And the justices’ recent ruling on the census citizenship question could provide clues about how they will weigh the DACA case.

In a 5-4 ruling Thursday, Chief Justice John Roberts joined the court’s liberal members to find that the Trump administration’s given reason for asking about citizenship on the 2020 census didn’t line up with the facts of the case. The court sent the matter back to the Commerce Department and blocked the question from appearing on the census for the time being. To get the question in front of the court again, the Commerce Department would have to provide a new reason for its inclusion.

California Attorney General Xavier BecerraXavier BecerraNearly 940,000 sign up for ObamaCare coverage in special enrollment HHS, HUD team up to extend COVID-19 vaccine access in vulnerable communities We urgently need a COVID-level response to the US drug crisis MORE (D), who represents the University of California in its lawsuit, said during a press call Friday that the census ruling “demonstrates that the court’s not going to be fooled by the Trump administration’s clearly disingenuous efforts” to roll back protections.

“It think it proves that judges are watching what basis the federal government has to act by and renege on protections for Americans,” Becerra said.

But another legal challenge over DACA could add a wrinkle to the case: A federal judge in Texas is considering whether the Obama-era program itself is legal in a lawsuit led by the state of Texas.

Judge Andrew Hanen wrote in a ruling last year that he would allow the protections to remain in place for now but that he believes the program is unlawful. Opponents of the program have cast it as an overstep of executive authority by then-President Obama and claim that only Congress should have been able to implement such vast protections.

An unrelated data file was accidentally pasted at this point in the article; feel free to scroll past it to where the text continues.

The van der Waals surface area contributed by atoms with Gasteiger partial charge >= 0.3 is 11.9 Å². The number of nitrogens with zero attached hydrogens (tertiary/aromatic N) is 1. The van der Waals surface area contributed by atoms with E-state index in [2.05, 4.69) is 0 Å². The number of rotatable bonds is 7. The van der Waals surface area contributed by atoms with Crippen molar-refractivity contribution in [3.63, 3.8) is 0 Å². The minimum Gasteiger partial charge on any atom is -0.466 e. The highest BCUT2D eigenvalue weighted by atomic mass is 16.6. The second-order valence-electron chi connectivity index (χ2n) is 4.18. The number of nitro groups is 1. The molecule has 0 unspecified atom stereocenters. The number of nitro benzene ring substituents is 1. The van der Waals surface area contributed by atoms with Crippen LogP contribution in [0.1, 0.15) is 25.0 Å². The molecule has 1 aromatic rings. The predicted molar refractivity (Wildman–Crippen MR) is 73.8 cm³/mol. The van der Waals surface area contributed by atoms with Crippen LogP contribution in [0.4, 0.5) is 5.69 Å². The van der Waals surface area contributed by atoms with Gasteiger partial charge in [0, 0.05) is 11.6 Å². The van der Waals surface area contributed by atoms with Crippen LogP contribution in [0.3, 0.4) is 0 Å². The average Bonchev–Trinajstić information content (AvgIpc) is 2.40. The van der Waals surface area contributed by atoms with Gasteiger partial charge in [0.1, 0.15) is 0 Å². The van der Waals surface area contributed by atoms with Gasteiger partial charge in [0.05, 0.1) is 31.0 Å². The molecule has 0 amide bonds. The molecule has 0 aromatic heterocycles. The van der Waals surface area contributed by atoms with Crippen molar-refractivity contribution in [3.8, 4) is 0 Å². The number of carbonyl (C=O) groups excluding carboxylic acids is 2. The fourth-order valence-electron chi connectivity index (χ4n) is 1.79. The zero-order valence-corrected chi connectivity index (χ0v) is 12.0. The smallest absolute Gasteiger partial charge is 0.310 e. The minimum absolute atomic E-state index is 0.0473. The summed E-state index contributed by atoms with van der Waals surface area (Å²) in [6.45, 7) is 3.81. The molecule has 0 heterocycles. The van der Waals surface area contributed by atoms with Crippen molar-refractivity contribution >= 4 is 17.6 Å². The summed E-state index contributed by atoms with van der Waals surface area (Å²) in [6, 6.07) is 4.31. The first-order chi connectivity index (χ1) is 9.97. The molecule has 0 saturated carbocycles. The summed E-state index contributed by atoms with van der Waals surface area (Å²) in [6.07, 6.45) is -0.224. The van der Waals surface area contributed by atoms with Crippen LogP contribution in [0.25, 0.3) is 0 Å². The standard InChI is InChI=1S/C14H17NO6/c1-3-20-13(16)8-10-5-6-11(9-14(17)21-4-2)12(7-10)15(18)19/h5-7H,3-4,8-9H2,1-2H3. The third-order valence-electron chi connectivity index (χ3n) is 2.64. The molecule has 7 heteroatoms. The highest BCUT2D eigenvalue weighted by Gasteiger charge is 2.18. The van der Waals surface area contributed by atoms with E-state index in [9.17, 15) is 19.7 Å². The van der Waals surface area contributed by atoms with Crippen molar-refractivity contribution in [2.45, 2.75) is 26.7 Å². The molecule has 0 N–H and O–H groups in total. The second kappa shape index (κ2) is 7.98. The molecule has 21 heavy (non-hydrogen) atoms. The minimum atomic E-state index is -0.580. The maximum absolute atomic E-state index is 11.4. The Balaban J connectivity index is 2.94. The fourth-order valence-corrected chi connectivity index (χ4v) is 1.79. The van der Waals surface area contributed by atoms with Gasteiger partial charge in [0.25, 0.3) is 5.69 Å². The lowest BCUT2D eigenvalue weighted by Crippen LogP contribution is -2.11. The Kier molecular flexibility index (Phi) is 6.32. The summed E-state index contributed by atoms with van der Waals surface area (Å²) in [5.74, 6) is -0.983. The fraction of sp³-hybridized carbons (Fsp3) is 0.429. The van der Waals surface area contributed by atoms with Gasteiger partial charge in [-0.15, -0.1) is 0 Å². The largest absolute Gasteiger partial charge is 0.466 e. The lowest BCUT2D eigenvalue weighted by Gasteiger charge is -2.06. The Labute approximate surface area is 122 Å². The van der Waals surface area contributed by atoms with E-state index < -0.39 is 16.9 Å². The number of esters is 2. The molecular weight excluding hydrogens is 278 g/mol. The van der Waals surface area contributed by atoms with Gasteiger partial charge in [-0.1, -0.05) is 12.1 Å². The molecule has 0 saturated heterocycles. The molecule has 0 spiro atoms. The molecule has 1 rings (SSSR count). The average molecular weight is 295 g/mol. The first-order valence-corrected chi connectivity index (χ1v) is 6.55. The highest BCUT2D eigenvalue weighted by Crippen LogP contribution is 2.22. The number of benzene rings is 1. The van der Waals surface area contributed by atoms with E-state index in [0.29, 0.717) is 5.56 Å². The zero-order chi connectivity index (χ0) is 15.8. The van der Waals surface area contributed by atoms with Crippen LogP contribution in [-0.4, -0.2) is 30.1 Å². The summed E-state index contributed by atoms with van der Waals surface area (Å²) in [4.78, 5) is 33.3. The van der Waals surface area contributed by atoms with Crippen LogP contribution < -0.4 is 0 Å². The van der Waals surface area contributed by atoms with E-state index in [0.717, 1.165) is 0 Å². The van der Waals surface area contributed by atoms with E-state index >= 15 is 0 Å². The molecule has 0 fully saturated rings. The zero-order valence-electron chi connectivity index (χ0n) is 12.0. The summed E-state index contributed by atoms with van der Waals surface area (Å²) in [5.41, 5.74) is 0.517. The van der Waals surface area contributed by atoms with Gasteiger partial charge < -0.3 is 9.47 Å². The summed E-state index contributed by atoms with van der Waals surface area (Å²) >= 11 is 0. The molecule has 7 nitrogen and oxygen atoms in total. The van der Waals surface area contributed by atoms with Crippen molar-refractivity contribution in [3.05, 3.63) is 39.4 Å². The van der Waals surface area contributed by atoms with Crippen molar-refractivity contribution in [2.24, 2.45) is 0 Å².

Joshua Blackman, an associate professor of law at the South Texas College of Law Houston, predicted that Hanen, an appointee of former President George W. Bush, will likely put that case on hold as the Supreme Court considers the challenges to the end of the DACA program.

But he said that the legality of DACA itself will likely have to be resolved sooner rather than later, particularly if a Democratic president wants to bring back the program.

“If the court only holds that the rescission is valid, that doesn't allow the next president to go bring it back in,” Blackman told The Hill. “So then we're back where we started from to decide whether DACA is legal.”

Regardless of the court ruling, there is sure to be pressure on Congress to take action to permanently adopt the protections for Dreamers.

The House earlier this month passed the American Dream and Promise Act, which would permanently block Dreamers from deportation and offer a pathway to citizenship to 2 million immigrants without legal status.

Sen. Dick DurbinDick DurbinAmerica's Jewish communities are under attack — Here are 3 things Congress can do Schumer 'exploring' passing immigration unilaterally if talks unravel On The Money: Incomes, consumer spending soared in March | Harris, senators work behind scenes on jobs package | Biden cancels some border wall construction MORE (D-Ill.), who authored the original bipartisan Dream Act, called on the Senate to take up the bill after the Supreme Court’s announcement.

But the chances of the legislation getting a vote are slim to none as long as Senate Majority Leader Mitch McConnellAddison (Mitch) Mitchell McConnellAssaults on Roe v Wade increasing Trump spokesman says defeating Cheney a top priority Biden to meet with GOP senators amid infrastructure push MORE (R-Ky.) controls the floor.

Becerra and Hincapié on Friday both noted that DACA recipients can still renew their status under the program and that the protections last for two years.

More than 373,000 DACA renewal requests have been approved since a national injunction was issued in January 2018 blocking the program's end.

But Hincapié said that if DACA falls in court, she hopes it “will actually light a fire under Congress” to pass a “permanent solution to this issue.”